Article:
Ransomware: When potential becomes reality – fast recovery is priority

5 best practices that organizations can adopt to protect and recover from ransomware by safeguarding the most important asset to any business – data

Ransomware Hack Code

Author

Matthew Johnston is Area Vice President, ASEAN, at Commvault.

We’ve all heard the warnings from industry gurus about the potential threat of ransomware. On May 12, those ‘potential’ threats turned into reality. WannaCry, a worldwide cyberattack is the largest to date, affecting businesses in more than 100 countries and counting. From petrol stations in China halting mobile payments, while in Jakarta, 400 computers in a hospital were affected, blocking access to patient records. With public service, government and commercial businesses being affected – this has led to the question, “is my business truly protected?”

This event certainly solidifies the reality of the world in which we live. Once attacked, there are only two options: pay a fee to unlock your content or implement your data recovery plan – and do it fast. Having a data recovery plan has always been a must, but what was once good enough, may now leave you exposed in this new reality.

Based on our experiences working with companies around the world, we’ve developed a list of best practices to protect and recover from ransomware attacks.

1. Develop a program that covers all your data needs. You must identify where your critical data is stored, determine your workflows and systems used to handle data, assess data risks, apply security controls, and plan for evolving threats. If it is not protected, it cannot be recovered.

2. Use proven data protection technologies. You need solutions that detect and notify of potential attacks, leverage external CERT groups, identify and prevent infection, maintain a ‘GOLD’ image of systems and configurations, maintain a comprehensive backup strategy and provide a means to monitor effectiveness.

3. Employ Backup and Data Recovery (DR) processes. Don’t rely solely on snapshots or replica backup. Your backup process data could just as easily be encrypted and corrupted if it is not stored in a secure way where a ransomware attack. If your process or vendors don’t offer ransomware protection that addresses the proper way to store your data, then your backup plan is at major risk!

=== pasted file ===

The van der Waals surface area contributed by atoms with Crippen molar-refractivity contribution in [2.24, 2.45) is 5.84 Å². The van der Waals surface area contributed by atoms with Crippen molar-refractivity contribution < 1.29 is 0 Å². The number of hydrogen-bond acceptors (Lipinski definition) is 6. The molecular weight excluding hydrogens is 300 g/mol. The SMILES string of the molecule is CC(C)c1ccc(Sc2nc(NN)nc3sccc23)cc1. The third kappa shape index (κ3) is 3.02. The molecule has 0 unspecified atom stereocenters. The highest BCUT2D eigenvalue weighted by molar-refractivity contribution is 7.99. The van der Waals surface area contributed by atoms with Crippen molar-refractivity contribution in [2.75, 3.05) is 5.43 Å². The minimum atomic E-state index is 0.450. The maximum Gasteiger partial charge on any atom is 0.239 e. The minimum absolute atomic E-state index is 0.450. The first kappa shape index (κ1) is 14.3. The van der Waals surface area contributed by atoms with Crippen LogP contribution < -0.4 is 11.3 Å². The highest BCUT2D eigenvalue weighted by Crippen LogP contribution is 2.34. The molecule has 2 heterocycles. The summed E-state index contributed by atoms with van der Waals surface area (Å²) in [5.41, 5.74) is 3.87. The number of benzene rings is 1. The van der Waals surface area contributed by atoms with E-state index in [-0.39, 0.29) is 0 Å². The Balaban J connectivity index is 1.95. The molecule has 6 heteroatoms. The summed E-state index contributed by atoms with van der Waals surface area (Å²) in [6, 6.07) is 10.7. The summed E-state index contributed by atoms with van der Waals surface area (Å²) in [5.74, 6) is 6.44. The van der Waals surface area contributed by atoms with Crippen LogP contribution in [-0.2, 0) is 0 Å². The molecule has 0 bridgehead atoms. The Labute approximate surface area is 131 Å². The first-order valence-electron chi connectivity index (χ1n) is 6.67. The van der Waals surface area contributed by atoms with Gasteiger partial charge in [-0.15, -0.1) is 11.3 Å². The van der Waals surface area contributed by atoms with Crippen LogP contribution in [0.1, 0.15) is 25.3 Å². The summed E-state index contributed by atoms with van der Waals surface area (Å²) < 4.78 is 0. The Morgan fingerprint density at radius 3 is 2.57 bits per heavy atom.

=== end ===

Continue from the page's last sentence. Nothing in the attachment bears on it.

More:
4. Educate employees on the dangers of ransomware and how to secure endpoints. Ransomware invasions often originate through endpoints, such as desktop computers, laptops, smart phones, tablets or fringe computing resources. Educating your staff is key. The security off an organization is only as strong as your weakest link. Train your staff on all data recovery and security best practices to get endpoint data protected within your Information Security Program. The strength of an organization lies in your weakest link, with most breaches arising from simple human error.

5. Assess and update any business applications. Most organizations suffer from key business applications that run on older, sometimes unsupported and unpatchable operating systems, which lack the necessary security updates to stop the spread of potential attacks. To combat this, businesses must invest in a data platform that covers core enterprise, private and public cloud environments and extends to endpoint protection. One that can store immutable, up-to-date copies of all these environments to ensure the ability to recover rapidly – should disaster strike.

Evaluating your current ransomware threat readiness and applying these key steps will make sure that your organization is doing everything possible to avoid turning the long-term consequences of ransomware attacks from potential to reality. The goal, if affected, is to minimize the consequences and get your data back, and your business up and running quickly.

Don’t let the new reality of ransomware win. While there is no fool proof solution, develop your plan, use tried-and-true technologies to recover, ensure your disaster recovery plan is rock solid and fast, and educate your users to recover should such incidents occur.

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